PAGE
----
Digging for shadows and vapours

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Via @spacearcheology on Twitter I found this inter­est­ing link:

How stu­pid can you get? The Sci-Fi Channel paid real archae­olo­gists to dig for debris of the — myth­ical — Roswell UFO: http://​is​.gd/​g​M​hZs.

@cosmos4u — Daniel Fischer

I’m going to dis­agree with Daniel Fischer, but to be fair Twitter has just 140 char­ac­ters, so I’m sure there’s a lot more to his opin­ion than that tweet. The other thing to note is that this is an old story. I think it happened in 2002, but again that’s no reflec­tion on Daniel, because it’s only just been covered by krqe​.com.

KRQE on the Roswell dig.

So the story is the SciFi chan­nel paid archae­olo­gists to con­duct a pro­fes­sional dig at a site in Roswell. The site was pur­portedly the scene of a crashed UFO or a bal­loon used to spy on the USSR. Is this a stu­pid idea? Yes and no. It depends what you’re dig­ging for.

To take an example from ancient Greece, it’s said that Apollo slew Python at Delphi and made it the site of his Oracle. Now if you want to dig at Delphi for evid­ence of a fight between Apollo and Python you’re wast­ing your time. Likewise, you’re not going to find any dis­carded clothes prov­ing Artemis bathed in spe­cific pools or streams. However, these sites have cul­tural mean­ings des­pite the lack of phys­ical evid­ence. Sites came to have mean­ing and you can archae­olo­gic­ally exam­ine evid­ence of human use of site to study beliefs and inter­ac­tions with the landscape.

For this reason I don’t find the idea of an archae­olo­gical invest­ig­a­tion of a UFO site inher­ently stu­pid. I don’t believe for one moment a UFO crashed at Roswell, but I know plenty of people do. Examining this kind of site is a way to study the pro­cess of myth­mak­ing.

The prob­lem is that the site you’re study­ing has to have some mean­ing. I don’t believe Apollo spoke to people at Delphi, but that doesn’t mat­ter because I know where the Greeks thought Apollo spoke to Delphi. So a dig at Roswell would make sense if there’s a site that is com­monly agreed to be the crash site. Unfortunately that might not be the case. What the SciFi chan­nel did was bring in archae­olo­gists from UNM and told them where to dig. The site was chosen by two UFO enthu­si­asts who aren’t con­sidered com­pletely reli­able even among ardent believ­ers in extra-terrestrial visits.

Without an obvi­ous shared site this has to be a major issue. You could start with land­scape sur­vey to see which places were richer in arte­facts. Such sites could be places that are attract­ing people in search of UFOs (if so why?) or arte­facts from activ­ity unre­lated to the sup­posed UFO. Even if you believe there is a genu­ine crash site to be found, it would make more sense to start with an archae­olo­gical sur­vey than play ‘pin the tale on the don­key’ and hope you hit the right spot.

Despite that, I don’t see a prob­lem with in prin­ciple with archae­olo­gic­ally excav­at­ing repor­ted UFO crash sites. There is a mat­ter of who is going to pay for the excav­a­tions. I’d be con­cerned about using pub­lic money, because the excav­a­tion isn’t likely to reveal any­thing of interest, but if a TV chan­nel wants to spend their money that way, it’s their money. However a good excav­a­tion is only partly about dig­ging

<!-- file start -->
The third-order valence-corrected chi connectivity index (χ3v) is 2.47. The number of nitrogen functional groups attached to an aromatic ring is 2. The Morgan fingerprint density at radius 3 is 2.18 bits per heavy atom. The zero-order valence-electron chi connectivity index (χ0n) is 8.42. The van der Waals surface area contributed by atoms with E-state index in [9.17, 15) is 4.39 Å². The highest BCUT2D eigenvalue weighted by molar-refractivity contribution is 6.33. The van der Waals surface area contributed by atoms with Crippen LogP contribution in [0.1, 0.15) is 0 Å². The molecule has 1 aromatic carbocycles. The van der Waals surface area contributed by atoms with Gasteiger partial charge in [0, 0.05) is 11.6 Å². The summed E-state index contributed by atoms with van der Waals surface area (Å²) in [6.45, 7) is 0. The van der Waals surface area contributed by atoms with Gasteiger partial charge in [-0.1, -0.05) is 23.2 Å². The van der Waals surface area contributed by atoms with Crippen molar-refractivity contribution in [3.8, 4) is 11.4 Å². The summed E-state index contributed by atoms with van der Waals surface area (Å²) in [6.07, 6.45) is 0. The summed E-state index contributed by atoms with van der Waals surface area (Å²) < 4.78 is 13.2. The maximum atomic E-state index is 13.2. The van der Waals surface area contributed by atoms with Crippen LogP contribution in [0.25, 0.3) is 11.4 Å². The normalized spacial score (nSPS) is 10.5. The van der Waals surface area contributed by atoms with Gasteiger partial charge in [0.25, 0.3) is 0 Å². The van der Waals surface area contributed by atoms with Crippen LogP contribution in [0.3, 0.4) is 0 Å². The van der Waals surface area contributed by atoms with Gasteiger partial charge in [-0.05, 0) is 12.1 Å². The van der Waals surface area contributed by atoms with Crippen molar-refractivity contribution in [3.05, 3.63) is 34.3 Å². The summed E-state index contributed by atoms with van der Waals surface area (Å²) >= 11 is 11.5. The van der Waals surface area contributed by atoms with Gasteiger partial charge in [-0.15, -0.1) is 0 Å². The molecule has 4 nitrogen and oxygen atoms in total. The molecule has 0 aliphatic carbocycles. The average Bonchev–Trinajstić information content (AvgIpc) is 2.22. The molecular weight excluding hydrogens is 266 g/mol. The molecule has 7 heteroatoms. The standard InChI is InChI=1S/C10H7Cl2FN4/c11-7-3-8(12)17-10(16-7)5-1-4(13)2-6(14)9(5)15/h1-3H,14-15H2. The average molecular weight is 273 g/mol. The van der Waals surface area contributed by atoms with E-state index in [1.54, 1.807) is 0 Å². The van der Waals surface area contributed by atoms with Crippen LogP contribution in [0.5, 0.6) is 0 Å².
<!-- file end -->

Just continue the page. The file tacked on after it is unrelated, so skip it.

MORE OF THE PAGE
This came as news to Channel 4 in the UK when they ori­gin­ally com­mis­sioned Time Team. The ori­ginal plan was an archae­olo­gical game show. You drop archae­olo­gists onto a site in three days and then you see how close they get to experts’ answers. One of the stick­ing points, I’m told, is that the com­pany mak­ing the show insisted that post-excavation work should be fun­ded. Channel 4 didn’t see why this had to hap­pen, they were only film­ing the excav­a­tion, what happened after­wards was someone else’s prob­lem. It was explained they were mak­ing a prob­lem and that con­ser­va­tion would need to be done. If they wanted coöper­a­tion from archae­olo­gists they had to fund post-excavation work. The res­ult is that Time Team pub­lishes archae­olo­gical reports in recog­nised archae­olo­gical journ­als.

For the Roswell excav­a­tion, post-excavation work is essen­tial. It’s not enough to say “I’ve given it a quick dekko, and it looks weird.” That’s why a sec­tion from the report by Bill Doleman (the prin­cipal invest­ig­ator) is a bit of a worry. You can down­load the full report from Michael Heiser’s web­site, but the key lines are:

Post-field ana­lyses of arti­facts and soils samples from the site remain largely unpub­lished and incom­plete to this day, how­ever, largely because fund­ing ran out. The SCI FI Channel fun­ded X-Ray dif­frac­tion ana­lysis of soil samples from key loc­a­tions on the site, ICPMS ana­lysis (inductively-coupled plasma mass spec­tro­metry) of soil samples from on– and off-site, as well as pre­lim­in­ary labor­at­ory iden­ti­fic­a­tion of six of the appar­ently non– nat­ural arti­facts recovered dur­ing the excav­a­tion project.

It’s hard to tell what this means. There’s no date on this report and the Office of Contact Archaeology has announced a pub­lished report on their site. In addi­tion there’s a chapter on Roswell by Doleman in the Handbook of Space Engineering, Archaeology, and Heritage.* I haven’t had chance to read either of these, but it looks like post-excavation work has been lack­ing. This is a very odd thing to hap­pen if you’re ser­i­ous about find­ing out an answer. But does the SciFi chan­nel really want an answer?